In the 10th century, the Counts of Présaras founded a double family monastery in these lands. This small community became part of the Cistercian Order in the 12th century by the decision of Alfonso VII, a great defender of this order. It later became part of the Fortieth Congregation of Castile, which became a very active community. In the 19th century, the confiscation of ecclesiastical properties led to the abandonment and deterioration of the building, but thanks to the purchase of the building by Cardinal Payá, its destruction was avoided. In the 1950s, it received a new religious community, this time from the Benedictine Order, and who would partially restore it. At present, the Xunta de Galicia (Galician regional government) has favoured another important restoration work, aimed at the church and other monastic buildings.
After its medieval flourishing, Sobrado experienced a period of splendour between the 15th and 18th centuries, which also entailed the loss of a large part of the Romanesque masonry in order to adapt to the prevailing aesthetics of the time. The refectory, the kitchen and the chapel of San Juan, attached to the north arm of the transept, are some of the few spaces preserved from the medieval period. The complex also has three cloisters: the so-called Great Cloister, whose construction began in the 16th century and which was completed in the 18th century; the Cloister of the Hospice, also known as the Pilgrims' Cloister, built in the 16th century; and the Cloister of the Processions or the Cloister of the Faces, due to its decoration with medallions with busts of different characters. The latter is the work of the 16th and 18th centuries, it's built over the original Cistercian cloister and is connected to the surviving parts of the aforementioned medieval monastery.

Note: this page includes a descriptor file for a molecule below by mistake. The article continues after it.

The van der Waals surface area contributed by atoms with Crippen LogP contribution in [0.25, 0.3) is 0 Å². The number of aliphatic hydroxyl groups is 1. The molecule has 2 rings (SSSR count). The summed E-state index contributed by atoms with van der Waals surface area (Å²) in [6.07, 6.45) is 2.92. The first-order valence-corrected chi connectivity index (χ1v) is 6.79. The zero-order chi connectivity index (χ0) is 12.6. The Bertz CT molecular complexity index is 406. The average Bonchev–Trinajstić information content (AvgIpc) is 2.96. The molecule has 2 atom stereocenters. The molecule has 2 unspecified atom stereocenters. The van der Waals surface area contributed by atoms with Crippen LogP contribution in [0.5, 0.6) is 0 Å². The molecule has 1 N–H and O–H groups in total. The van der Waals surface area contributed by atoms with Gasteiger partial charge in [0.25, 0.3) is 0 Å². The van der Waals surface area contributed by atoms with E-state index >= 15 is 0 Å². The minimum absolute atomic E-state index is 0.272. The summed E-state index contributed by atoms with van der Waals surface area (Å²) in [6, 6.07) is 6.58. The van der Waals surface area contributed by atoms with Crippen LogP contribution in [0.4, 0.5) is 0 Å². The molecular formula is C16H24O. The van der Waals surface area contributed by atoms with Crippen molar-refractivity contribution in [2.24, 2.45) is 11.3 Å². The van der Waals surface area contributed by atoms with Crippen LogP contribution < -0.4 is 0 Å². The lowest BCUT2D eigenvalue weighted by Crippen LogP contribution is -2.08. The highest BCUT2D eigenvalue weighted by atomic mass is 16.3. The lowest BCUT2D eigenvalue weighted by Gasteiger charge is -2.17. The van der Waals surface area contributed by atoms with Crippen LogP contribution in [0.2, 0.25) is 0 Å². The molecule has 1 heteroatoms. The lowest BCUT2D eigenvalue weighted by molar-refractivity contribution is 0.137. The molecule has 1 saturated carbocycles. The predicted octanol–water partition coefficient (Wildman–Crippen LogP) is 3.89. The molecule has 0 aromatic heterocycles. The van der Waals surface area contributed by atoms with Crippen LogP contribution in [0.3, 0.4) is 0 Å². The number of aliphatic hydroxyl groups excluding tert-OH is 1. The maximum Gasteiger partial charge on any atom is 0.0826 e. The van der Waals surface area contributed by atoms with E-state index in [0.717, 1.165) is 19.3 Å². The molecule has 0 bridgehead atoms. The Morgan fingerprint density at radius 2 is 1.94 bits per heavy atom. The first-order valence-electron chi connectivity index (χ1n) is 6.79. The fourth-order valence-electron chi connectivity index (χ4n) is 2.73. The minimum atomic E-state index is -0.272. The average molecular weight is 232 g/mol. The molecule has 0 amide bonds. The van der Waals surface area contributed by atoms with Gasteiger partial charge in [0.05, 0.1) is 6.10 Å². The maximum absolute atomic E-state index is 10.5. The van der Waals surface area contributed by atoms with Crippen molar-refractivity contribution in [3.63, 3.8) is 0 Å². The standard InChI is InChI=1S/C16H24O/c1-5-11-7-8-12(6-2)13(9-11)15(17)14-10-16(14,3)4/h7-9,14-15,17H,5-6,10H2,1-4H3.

The monastery church was transformed from the 17th century onwards to become a Baroque construction. It has a Latin cross floor plan and three naves in the main body, the central one being of greater proportion. The design of the façade is the work of Pedro de Monteagudo. Inside, the chapels of the Magdalena and the Rosary stand out, as well as the Renaissance sacristy.
It was declared a National Historic-Artistic Monument in 1931 and 2015; as it forms part of the Northern Way, it has also been declared a World Heritage Site by UNESCO.